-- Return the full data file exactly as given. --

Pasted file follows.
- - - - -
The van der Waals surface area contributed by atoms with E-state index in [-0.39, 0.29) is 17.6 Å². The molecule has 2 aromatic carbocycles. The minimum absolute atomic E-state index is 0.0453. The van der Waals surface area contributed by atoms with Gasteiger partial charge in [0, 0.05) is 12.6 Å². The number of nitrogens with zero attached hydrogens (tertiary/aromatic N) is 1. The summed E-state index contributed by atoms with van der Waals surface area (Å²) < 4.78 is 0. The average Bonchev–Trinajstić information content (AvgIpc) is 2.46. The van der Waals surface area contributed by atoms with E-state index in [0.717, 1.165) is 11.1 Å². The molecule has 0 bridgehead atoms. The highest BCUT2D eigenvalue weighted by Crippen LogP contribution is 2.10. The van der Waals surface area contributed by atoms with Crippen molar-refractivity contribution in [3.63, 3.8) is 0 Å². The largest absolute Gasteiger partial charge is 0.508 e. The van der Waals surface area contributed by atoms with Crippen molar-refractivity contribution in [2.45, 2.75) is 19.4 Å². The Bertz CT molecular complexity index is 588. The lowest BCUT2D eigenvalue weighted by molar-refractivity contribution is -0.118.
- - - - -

The van der Waals surface area contributed by atoms with E-state index in [-0.39, 0.29) is 17.6 Å². The molecule has 2 aromatic carbocycles. The minimum absolute atomic E-state index is 0.0453. The van der Waals surface area contributed by atoms with Gasteiger partial charge in [0, 0.05) is 12.6 Å². The number of nitrogens with zero attached hydrogens (tertiary/aromatic N) is 1. The summed E-state index contributed by atoms with van der Waals surface area (Å²) < 4.78 is 0. The average Bonchev–Trinajstić information content (AvgIpc) is 2.46. The van der Waals surface area contributed by atoms with E-state index in [0.717, 1.165) is 11.1 Å². The molecule has 0 bridgehead atoms. The highest BCUT2D eigenvalue weighted by Crippen LogP contribution is 2.10. The van der Waals surface area contributed by atoms with Crippen molar-refractivity contribution in [3.63, 3.8) is 0 Å². The largest absolute Gasteiger partial charge is 0.508 e. The van der Waals surface area contributed by atoms with Crippen molar-refractivity contribution in [2.45, 2.75) is 19.4 Å². The Bertz CT molecular complexity index is 588. The lowest BCUT2D eigenvalue weighted by molar-refractivity contribution is -0.118.